Climatic Change

, Volume 105, Issue 3–4, pp 387–408 | Cite as

The role of uncertainties in the design of international water treaties: an historical perspective

  • Alena Drieschova
  • Itay Fischhendler
  • Mark Giordano
Article

Abstract

Water is one natural resource whose management is especially susceptible to uncertainties, many of which are being exasperated by climate change. Some of these uncertainties originate from knowledge deficits in physical conditions while others relate to behavioral and social variability related to water supply and use. However, to our knowledge no quantitative analysis of how uncertainties have been translated into transboundary water treaty structures exists. The present paper partially fills this gap through an examination of how uncertainty has been reflected in basin specific transboundary treaties and how that reflection has changed over the last century. While we could identify only minor trends in the frequency with which uncertainties are mentioned in treaties, we did find two clear patterns in the strategies adopted to deal with them. First, treaties seem to adopt a portfolio approach that spreads the dangers of uncertainty by concurrently including several management strategies simultaneously. Second, there is a trend towards more open-ended strategies in recent decades, rather than hard codification of rules as had earlier been more common.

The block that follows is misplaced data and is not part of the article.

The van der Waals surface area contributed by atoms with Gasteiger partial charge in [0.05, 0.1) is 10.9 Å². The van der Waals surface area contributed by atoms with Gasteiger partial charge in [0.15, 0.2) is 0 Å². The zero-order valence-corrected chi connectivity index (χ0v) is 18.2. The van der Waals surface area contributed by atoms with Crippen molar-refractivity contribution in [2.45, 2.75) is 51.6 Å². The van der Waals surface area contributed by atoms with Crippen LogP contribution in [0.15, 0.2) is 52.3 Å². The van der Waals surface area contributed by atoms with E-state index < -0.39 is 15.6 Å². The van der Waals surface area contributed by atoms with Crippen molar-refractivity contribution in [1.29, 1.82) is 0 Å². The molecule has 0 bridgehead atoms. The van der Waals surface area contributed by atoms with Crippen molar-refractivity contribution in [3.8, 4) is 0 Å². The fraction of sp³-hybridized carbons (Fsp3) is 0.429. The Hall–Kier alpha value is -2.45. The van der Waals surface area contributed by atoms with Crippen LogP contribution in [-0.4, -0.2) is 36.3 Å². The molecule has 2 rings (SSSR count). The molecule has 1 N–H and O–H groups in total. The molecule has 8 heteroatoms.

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Copyright information

© Springer Science+Business Media B.V. 2010

Authors and Affiliations

  • Alena Drieschova
    • 1
  • Itay Fischhendler
    • 2
  • Mark Giordano
    • 3
  1. 1.Department of Political ScienceUniversity of TorontoTorontoCanada
  2. 2.Department of GeographyThe Hebrew University of JerusalemJerusalemIsrael
  3. 3.International Water Management InstituteColomboSri Lanka

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